The Church's liturgical books give directions about how to celebrate
the liturgy. Often they will prescribe what is to be done,
when, and by whom. In other cases, a choice is provided. The
liturgy renewed by the Second Vatican Council is particularly
rich with such possibilities. Preparing to celebrate the liturgy
means using these choices fully and intelligently.
There are three different types of choices in liturgical
books of the Roman rite: alternatives, options, and adaptations.
Alternatives exist when the ritual gives two or more choices.
One example would be the opening prayer at Mass, where two
alterntives are given. The celebrant is not free to omit the opening
prayer; he must choose one of them. Options, on the other
hand, indicate that something may be done, but doesn't have to
be done, such as the prayer of exorcism and pre-baptismal
anointing in infant Baptism. Adaptations result when the rite
says to do something, but it leaves it to you to decide what is
best in a given situation. Introductions to prayers and the texts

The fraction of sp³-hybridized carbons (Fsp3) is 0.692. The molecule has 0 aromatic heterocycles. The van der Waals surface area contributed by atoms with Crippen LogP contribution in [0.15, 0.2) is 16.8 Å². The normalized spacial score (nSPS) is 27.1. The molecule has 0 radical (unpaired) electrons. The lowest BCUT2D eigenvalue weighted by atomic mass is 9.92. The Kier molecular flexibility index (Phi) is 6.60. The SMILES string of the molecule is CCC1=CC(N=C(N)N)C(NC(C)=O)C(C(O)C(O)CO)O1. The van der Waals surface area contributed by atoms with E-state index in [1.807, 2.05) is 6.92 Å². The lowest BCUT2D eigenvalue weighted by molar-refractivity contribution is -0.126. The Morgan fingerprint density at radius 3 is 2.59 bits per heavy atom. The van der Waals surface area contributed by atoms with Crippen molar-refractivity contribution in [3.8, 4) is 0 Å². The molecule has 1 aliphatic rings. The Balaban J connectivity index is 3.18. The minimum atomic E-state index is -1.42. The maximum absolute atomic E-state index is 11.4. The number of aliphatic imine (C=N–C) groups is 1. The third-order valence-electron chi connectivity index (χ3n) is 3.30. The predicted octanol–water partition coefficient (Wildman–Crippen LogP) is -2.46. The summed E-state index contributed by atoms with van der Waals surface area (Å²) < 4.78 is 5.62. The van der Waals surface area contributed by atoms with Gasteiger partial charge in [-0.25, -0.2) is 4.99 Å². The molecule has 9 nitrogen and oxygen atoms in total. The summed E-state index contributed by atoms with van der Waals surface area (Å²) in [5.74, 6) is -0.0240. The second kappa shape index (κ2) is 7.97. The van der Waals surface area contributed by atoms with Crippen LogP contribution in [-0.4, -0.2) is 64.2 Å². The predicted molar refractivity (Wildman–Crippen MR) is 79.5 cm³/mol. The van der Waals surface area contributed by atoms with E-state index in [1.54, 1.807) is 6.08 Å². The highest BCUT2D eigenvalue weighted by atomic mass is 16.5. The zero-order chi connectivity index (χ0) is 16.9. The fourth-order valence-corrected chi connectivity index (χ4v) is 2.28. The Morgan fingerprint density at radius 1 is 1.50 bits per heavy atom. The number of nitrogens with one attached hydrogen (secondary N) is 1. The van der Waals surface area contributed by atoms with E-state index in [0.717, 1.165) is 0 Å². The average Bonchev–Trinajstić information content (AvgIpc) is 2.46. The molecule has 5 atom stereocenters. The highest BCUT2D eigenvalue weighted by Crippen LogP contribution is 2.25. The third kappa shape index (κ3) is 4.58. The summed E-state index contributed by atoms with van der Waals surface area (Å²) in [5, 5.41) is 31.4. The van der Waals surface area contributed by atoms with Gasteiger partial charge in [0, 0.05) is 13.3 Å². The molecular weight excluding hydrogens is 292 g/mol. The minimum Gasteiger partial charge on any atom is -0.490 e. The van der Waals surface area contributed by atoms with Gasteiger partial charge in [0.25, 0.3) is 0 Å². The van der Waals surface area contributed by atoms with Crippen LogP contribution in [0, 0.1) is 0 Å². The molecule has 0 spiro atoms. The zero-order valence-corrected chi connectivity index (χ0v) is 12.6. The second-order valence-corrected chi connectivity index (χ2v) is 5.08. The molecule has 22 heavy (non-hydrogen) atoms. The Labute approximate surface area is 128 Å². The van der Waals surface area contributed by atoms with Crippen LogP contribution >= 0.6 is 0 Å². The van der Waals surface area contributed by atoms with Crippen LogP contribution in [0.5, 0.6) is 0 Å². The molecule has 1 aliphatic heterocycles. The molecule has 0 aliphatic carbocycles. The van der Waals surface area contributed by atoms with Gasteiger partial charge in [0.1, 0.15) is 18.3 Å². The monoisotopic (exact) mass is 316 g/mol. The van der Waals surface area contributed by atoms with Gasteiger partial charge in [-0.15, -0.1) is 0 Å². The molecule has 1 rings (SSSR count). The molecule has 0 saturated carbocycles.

of intercessions are often adapted. It is understood that someone
will prepare appropriate words that take into account the
occasion and needs of those gathered. Certain choices are to be
made by the Conference of Bishops or the local bishop. Others
rest with the ministers of the celebration, such as the priest,
deacon, or musicians.
Pastoral sense is the key to making good liturgical
choices. Who is in the assembly? What will help everyone pray
more fully? What is the spirit of the celebration and how can it
be enhanced? Good judgment grows with practice. It is always
helpful to evaluate afterward. Did the choices truly enhance the
celebration? What can be done better next time?
© 2013 Archdiocese of Chicago: Liturgy Training Publications,
3949 South Racine Ave, Chicago IL 60609
holds a Master of Divinity degree from Yale University.
She is a team member for the North American Forum on the
Catechumenate and has served in parish, diocesan, and national
ministry for 23 years.